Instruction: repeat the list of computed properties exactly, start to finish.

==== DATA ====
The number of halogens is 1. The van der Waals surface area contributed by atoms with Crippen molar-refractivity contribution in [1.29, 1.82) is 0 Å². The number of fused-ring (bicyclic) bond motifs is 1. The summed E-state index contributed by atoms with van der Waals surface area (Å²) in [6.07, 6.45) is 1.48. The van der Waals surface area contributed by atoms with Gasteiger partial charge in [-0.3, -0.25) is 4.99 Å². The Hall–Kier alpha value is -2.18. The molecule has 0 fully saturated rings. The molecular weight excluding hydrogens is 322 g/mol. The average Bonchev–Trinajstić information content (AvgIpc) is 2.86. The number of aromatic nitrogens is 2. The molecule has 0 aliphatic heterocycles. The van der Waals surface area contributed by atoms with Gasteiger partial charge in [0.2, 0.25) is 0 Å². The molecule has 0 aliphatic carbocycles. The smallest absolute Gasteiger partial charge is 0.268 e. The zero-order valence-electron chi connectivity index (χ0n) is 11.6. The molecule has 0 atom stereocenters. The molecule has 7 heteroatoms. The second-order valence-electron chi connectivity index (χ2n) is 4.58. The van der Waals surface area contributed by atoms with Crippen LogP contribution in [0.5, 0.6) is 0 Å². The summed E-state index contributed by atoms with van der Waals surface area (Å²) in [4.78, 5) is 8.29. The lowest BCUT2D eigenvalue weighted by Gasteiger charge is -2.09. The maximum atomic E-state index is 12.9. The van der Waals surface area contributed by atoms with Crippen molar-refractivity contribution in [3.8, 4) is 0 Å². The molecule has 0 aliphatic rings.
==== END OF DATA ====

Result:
The number of halogens is 1. The van der Waals surface area contributed by atoms with Crippen molar-refractivity contribution in [1.29, 1.82) is 0 Å². The number of fused-ring (bicyclic) bond motifs is 1. The summed E-state index contributed by atoms with van der Waals surface area (Å²) in [6.07, 6.45) is 1.48. The van der Waals surface area contributed by atoms with Gasteiger partial charge in [-0.3, -0.25) is 4.99 Å². The Hall–Kier alpha value is -2.18. The molecule has 0 fully saturated rings. The molecular weight excluding hydrogens is 322 g/mol. The average Bonchev–Trinajstić information content (AvgIpc) is 2.86. The number of aromatic nitrogens is 2. The molecule has 0 aliphatic heterocycles. The van der Waals surface area contributed by atoms with Gasteiger partial charge in [0.2, 0.25) is 0 Å². The molecule has 0 aliphatic carbocycles. The smallest absolute Gasteiger partial charge is 0.268 e. The zero-order valence-electron chi connectivity index (χ0n) is 11.6. The molecule has 0 atom stereocenters. The molecule has 7 heteroatoms. The second-order valence-electron chi connectivity index (χ2n) is 4.58. The van der Waals surface area contributed by atoms with Crippen LogP contribution in [0.5, 0.6) is 0 Å². The summed E-state index contributed by atoms with van der Waals surface area (Å²) in [4.78, 5) is 8.29. The lowest BCUT2D eigenvalue weighted by Gasteiger charge is -2.09. The maximum atomic E-state index is 12.9. The van der Waals surface area contributed by atoms with Crippen molar-refractivity contribution in [3.8, 4) is 0 Å². The molecule has 0 aliphatic rings.